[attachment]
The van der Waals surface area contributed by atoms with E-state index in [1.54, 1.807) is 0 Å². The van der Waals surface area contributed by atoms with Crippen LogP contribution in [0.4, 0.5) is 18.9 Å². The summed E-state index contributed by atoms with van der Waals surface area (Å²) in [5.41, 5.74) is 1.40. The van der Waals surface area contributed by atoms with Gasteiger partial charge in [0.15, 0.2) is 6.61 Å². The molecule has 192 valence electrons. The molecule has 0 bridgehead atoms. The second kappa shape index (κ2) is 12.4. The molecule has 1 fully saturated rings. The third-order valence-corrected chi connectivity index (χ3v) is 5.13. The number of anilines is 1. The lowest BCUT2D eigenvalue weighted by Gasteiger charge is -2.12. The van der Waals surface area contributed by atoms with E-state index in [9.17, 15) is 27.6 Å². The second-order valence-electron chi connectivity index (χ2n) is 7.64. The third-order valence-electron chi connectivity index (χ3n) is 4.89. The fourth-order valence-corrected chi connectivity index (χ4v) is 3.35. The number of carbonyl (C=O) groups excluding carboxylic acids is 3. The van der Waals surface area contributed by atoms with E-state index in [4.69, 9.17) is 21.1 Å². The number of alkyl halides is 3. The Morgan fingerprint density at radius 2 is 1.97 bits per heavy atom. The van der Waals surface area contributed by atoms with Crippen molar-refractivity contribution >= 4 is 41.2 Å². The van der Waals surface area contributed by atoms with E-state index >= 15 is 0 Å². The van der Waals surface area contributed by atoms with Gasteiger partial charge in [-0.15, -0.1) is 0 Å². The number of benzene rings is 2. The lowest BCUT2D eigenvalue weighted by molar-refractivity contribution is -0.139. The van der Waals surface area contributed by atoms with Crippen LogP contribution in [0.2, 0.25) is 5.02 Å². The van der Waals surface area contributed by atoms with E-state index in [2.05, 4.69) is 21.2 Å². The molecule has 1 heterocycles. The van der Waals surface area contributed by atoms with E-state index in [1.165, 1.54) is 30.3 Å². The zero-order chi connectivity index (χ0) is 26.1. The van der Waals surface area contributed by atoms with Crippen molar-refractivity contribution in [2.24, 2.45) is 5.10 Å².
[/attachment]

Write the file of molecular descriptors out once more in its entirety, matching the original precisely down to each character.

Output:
The van der Waals surface area contributed by atoms with E-state index in [1.54, 1.807) is 0 Å². The van der Waals surface area contributed by atoms with Crippen LogP contribution in [0.4, 0.5) is 18.9 Å². The summed E-state index contributed by atoms with van der Waals surface area (Å²) in [5.41, 5.74) is 1.40. The van der Waals surface area contributed by atoms with Gasteiger partial charge in [0.15, 0.2) is 6.61 Å². The molecule has 192 valence electrons. The molecule has 0 bridgehead atoms. The second kappa shape index (κ2) is 12.4. The molecule has 1 fully saturated rings. The third-order valence-corrected chi connectivity index (χ3v) is 5.13. The number of anilines is 1. The lowest BCUT2D eigenvalue weighted by Gasteiger charge is -2.12. The van der Waals surface area contributed by atoms with E-state index in [9.17, 15) is 27.6 Å². The second-order valence-electron chi connectivity index (χ2n) is 7.64. The third-order valence-electron chi connectivity index (χ3n) is 4.89. The fourth-order valence-corrected chi connectivity index (χ4v) is 3.35. The number of carbonyl (C=O) groups excluding carboxylic acids is 3. The van der Waals surface area contributed by atoms with E-state index in [4.69, 9.17) is 21.1 Å². The number of alkyl halides is 3. The Morgan fingerprint density at radius 2 is 1.97 bits per heavy atom. The van der Waals surface area contributed by atoms with Crippen molar-refractivity contribution >= 4 is 41.2 Å². The van der Waals surface area contributed by atoms with E-state index >= 15 is 0 Å². The van der Waals surface area contributed by atoms with Gasteiger partial charge in [-0.15, -0.1) is 0 Å². The number of benzene rings is 2. The lowest BCUT2D eigenvalue weighted by molar-refractivity contribution is -0.139. The van der Waals surface area contributed by atoms with Crippen LogP contribution in [0.2, 0.25) is 5.02 Å². The van der Waals surface area contributed by atoms with E-state index in [2.05, 4.69) is 21.2 Å². The molecule has 1 heterocycles. The van der Waals surface area contributed by atoms with E-state index in [1.165, 1.54) is 30.3 Å². The zero-order chi connectivity index (χ0) is 26.1. The van der Waals surface area contributed by atoms with Crippen molar-refractivity contribution in [2.24, 2.45) is 5.10 Å².